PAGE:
On Tuesday, March 22nd, 2022 the Senate HELP Committee held a hearing entitled ‘Child Care and Preschool: Cutting Costs for Working Families.’ The hearing centered around how to provide affordable childcare to families. Chairwoman Patty Murray (D-WA) and Democrats advocated for the proposal included in President Biden’s Build Back Better package, which would expand the Child Care and Development Block Grant (CCDBG) for states to expand their child care industries while providing subsidies to families to make child care more affordable. Ranking Member Burr (R-NC) and Republicans argued that this proposal would destroy child care, and instead pushed for a narrower approach that would simply reauthorize the CCDBG.
Rhian Evans Allvin from NAEYC noted the current block grant, while foundational, only aids low-income families, and only reaches 1 in 9 kids who are eligible. The proposal under BBB would expand eligibility to middle-class families and would provide positive economic outcomes by increasing parental workforce participation. An analysis by The Century Foundation found that enacting the proposal would create $48 million in economic output from increased parental employment, $60 billion in gains for both businesses and state tax revenue from decreased child care-related work disruptions, and $30 billion from the expansion of the child care industry and related jobs. Murray noted that the proposal would significantly decrease costs for families right away, claiming that 2/3 of working families would not pay more than 7% of their income on childcare in the first year of enactment, and this would increase to 7 in 10 working families in subsequent years. Maria-Isabel Ballivan, Executive Director of the ACCA Child Development Center, tearfully recounted stories of families that could not afford to keep their children in daycare; “we must ensure all children in America have the opportunity to be loved, to be protected, to be safe,” she noted, “and that all parents have the opportunity to provide for their children.”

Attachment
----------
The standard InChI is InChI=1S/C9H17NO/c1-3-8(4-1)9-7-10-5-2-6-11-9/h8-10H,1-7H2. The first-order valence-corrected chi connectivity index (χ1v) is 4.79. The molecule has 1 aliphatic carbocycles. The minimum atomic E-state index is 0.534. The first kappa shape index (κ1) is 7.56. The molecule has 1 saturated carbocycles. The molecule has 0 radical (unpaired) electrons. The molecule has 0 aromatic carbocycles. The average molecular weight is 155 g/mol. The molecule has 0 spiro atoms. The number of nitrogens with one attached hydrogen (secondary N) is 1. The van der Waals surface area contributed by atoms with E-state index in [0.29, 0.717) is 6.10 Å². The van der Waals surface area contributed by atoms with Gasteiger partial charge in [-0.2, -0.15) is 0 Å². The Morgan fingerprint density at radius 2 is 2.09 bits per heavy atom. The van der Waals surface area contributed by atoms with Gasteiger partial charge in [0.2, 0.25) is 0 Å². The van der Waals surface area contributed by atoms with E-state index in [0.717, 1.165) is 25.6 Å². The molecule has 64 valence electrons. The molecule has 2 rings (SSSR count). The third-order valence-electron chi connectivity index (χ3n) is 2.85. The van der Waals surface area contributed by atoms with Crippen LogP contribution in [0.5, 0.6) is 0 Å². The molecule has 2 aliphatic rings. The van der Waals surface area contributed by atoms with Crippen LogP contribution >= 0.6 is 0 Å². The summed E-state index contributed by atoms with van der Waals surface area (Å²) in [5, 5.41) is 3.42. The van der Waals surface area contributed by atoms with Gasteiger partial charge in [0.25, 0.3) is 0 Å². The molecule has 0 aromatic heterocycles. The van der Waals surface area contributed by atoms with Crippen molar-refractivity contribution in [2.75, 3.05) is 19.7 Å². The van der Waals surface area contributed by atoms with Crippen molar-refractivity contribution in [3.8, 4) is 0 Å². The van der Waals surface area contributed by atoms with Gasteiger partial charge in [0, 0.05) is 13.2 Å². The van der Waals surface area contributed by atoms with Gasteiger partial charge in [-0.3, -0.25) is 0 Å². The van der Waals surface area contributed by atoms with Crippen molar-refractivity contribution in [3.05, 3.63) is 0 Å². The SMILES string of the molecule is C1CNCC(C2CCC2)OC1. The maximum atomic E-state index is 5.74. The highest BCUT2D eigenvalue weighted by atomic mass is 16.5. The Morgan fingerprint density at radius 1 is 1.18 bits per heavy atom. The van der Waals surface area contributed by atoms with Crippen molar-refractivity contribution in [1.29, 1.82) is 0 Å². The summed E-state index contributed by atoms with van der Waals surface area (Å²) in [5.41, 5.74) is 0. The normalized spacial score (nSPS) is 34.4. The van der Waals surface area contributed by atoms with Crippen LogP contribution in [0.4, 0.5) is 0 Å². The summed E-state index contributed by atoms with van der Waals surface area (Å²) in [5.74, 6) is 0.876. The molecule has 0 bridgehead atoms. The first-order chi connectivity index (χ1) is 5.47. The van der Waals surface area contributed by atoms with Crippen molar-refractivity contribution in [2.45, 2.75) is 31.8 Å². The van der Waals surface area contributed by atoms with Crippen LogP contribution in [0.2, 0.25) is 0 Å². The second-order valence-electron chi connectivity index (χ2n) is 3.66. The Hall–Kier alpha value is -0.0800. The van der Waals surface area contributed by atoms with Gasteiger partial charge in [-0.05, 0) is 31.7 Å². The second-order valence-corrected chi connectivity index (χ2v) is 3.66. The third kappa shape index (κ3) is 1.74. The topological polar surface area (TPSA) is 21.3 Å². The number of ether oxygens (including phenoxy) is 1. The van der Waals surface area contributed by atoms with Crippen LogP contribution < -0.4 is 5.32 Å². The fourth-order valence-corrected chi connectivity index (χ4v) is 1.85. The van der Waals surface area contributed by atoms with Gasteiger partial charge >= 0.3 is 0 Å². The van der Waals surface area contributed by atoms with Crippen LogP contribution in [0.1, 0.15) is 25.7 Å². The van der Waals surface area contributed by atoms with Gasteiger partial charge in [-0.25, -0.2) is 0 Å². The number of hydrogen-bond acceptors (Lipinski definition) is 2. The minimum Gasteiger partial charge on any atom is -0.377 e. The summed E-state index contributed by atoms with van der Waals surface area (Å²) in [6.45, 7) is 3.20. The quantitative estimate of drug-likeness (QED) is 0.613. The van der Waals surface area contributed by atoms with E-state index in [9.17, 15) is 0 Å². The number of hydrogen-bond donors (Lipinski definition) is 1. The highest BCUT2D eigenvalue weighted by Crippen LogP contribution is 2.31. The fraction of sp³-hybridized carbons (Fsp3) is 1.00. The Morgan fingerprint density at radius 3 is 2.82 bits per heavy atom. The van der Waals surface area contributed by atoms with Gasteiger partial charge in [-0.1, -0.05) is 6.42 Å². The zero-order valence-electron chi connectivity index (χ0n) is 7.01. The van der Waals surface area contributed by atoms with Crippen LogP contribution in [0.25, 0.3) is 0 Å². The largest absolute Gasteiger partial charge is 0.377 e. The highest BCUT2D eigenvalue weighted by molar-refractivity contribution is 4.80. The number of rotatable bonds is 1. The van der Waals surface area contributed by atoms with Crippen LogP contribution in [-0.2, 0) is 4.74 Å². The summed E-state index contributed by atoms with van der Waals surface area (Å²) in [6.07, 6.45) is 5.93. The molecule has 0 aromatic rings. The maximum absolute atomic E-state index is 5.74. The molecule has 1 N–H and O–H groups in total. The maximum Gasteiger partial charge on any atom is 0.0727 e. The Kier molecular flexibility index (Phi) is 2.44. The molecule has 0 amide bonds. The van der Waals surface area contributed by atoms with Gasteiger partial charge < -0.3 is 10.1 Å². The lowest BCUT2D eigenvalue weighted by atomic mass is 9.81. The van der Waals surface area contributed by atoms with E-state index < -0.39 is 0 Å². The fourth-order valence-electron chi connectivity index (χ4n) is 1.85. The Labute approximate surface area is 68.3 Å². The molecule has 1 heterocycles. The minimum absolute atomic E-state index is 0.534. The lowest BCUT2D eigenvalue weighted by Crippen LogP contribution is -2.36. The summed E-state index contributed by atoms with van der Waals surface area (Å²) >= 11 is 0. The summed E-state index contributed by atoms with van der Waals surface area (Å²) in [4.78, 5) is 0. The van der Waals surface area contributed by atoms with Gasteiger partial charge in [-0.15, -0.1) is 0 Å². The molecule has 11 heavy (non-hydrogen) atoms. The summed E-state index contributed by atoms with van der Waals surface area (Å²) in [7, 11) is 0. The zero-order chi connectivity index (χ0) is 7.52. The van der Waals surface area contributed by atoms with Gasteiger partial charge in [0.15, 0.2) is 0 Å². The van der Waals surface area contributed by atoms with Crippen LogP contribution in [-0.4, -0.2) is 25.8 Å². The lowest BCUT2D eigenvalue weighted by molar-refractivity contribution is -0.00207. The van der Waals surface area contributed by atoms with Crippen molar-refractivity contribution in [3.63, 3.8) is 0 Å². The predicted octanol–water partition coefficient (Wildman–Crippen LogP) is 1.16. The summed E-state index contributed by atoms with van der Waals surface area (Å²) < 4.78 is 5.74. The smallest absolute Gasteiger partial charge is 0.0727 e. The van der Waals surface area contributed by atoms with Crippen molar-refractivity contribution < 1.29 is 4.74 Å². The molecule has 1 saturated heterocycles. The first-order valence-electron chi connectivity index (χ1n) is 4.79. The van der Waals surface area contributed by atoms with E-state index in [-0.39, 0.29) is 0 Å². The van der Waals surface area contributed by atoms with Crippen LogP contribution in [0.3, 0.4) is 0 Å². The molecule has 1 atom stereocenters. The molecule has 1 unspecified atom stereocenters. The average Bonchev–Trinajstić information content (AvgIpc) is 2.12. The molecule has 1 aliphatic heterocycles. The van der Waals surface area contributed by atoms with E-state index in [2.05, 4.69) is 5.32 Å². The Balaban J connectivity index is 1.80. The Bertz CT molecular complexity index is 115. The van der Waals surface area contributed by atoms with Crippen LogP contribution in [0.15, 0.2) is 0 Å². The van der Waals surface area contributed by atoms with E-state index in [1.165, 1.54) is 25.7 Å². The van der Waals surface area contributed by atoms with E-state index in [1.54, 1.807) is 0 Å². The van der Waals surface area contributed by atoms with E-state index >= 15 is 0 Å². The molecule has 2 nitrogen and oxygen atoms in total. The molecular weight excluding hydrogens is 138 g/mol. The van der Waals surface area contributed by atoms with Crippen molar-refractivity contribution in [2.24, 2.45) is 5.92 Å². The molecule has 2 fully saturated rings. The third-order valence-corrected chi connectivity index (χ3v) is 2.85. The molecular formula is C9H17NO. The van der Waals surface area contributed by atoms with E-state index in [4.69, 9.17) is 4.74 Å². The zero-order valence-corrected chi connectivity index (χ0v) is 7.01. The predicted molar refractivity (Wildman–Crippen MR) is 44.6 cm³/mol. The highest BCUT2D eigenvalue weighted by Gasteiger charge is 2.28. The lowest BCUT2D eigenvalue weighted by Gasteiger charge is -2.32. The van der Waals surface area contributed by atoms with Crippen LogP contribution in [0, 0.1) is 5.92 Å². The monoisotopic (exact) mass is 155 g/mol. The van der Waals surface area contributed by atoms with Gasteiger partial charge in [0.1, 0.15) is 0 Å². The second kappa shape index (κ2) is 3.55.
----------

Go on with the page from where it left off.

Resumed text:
Senator Burr argued that this proposal would have hidden costs, citing a CBO scoring report which found the proposal would increase the deficit and estimated 30% of states would opt out of the proposal, excluding children in those states from receiving aid.
All parties at the hearing agreed that investments in childcare would have to increase significantly to address the market failures within childcare and rising inflation levels. All four witnesses called for historic investments in child care, including Republican witness Ellen Reynolds from the Georgia Child Care Association, who called for a $400 billion investment in child care through the reconciliation process.